Cost for the day £15. Numbers are limited and available to RFS members, their guests and bursaries only. Refreshments are not included but we will find somewhere to lunch together. Book by 15th October. You may print off the booking form here: Booking form which must be posted (address is given on the booking form) and accompanied by a cheque.
Another wonderful publication was released last year by one of the Society’s members and former Newsletter editor, Noël Riley. The Accomplished Lady – a history of genteel
pursuits c. 1660–1860 is a richly illustrated “study of the skills and pastimes of upper-class women and the works they produced during a 200-year period.”
Noël Riley has written and lectured extensively on the decorative arts and is a
consultant at Sotheby’s Institute of Art, London. Her previous books include Penwork: A Decorative Art, The Victorian Design Source Book, Gifts for Good Children – the History of Children’s China 1790–1890, and pocket guides to Tea Caddies and Visiting Card Cases. She has written for many art periodicals, both academic and popular, and for many years she contributed to Historic House, the journal of the Historic Houses Association.
The book is, of course, available in all good book shops!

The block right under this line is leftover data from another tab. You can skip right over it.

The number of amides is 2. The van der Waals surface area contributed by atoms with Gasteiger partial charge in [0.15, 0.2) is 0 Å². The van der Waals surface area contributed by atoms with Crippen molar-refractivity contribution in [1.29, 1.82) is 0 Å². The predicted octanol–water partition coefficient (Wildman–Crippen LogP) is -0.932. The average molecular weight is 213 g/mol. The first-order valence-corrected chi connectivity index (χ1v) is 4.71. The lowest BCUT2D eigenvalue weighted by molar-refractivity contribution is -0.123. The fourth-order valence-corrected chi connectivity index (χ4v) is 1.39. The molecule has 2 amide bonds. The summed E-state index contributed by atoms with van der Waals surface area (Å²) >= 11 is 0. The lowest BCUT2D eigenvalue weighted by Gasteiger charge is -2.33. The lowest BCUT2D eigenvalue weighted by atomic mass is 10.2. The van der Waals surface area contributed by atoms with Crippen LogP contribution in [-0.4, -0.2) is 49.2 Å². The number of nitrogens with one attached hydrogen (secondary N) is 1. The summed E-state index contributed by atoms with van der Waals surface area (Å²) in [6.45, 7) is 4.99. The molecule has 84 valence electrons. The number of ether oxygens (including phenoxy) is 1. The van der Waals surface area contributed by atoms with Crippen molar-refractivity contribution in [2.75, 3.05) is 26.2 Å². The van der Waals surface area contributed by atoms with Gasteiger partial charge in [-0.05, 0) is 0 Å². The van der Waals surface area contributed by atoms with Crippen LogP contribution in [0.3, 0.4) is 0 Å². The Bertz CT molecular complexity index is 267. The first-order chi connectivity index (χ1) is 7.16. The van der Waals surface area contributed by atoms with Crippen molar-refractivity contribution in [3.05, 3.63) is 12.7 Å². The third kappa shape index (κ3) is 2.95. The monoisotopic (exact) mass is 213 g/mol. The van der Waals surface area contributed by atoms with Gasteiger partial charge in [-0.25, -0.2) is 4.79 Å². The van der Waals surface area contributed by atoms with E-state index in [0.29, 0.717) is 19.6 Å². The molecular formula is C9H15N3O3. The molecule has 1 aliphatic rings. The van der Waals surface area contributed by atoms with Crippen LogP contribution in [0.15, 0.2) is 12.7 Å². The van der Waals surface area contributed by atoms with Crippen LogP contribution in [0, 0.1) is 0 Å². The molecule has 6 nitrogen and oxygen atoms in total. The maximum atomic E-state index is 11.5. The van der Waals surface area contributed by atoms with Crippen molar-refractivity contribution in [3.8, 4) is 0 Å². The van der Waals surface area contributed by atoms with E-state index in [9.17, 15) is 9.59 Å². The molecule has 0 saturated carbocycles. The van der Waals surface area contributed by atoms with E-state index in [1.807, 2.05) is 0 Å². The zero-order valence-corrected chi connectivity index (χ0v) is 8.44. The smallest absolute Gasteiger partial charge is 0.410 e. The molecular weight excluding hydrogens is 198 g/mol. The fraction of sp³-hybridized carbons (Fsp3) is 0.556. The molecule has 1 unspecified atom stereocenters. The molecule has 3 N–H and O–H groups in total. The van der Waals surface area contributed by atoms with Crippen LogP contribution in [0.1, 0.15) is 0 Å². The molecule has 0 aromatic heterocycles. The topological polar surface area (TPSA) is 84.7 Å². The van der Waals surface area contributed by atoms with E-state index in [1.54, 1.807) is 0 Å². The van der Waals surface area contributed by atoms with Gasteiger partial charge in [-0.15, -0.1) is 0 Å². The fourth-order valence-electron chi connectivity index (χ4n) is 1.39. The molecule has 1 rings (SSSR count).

For more in formation see here, The Accomplished Lady – leaflet, and the review in the RFS Spring Newsletter 2018.
A date for your diaries:
RFS members will be interested to hear about a two day symposium considering the rush seated chair, to be held at Marchmont House, Berwickshire this September.
This symposium will investigate the rush seated chair in all its facets, from the material and the ways in which the rush seats were made, to the widespread variety of vernacular types. Discussion will lead to some of the talented architect/designers whose names became associated with their revival. The scope of the symposium will cover all contexts, from the urban to the rural; from the country house to the cottage.
Full details of the event and the programme can be seen here Programme, and tickets can be purchased via the Eventbrite website here: The Rush Seated Chair – A celebration of past, present and future.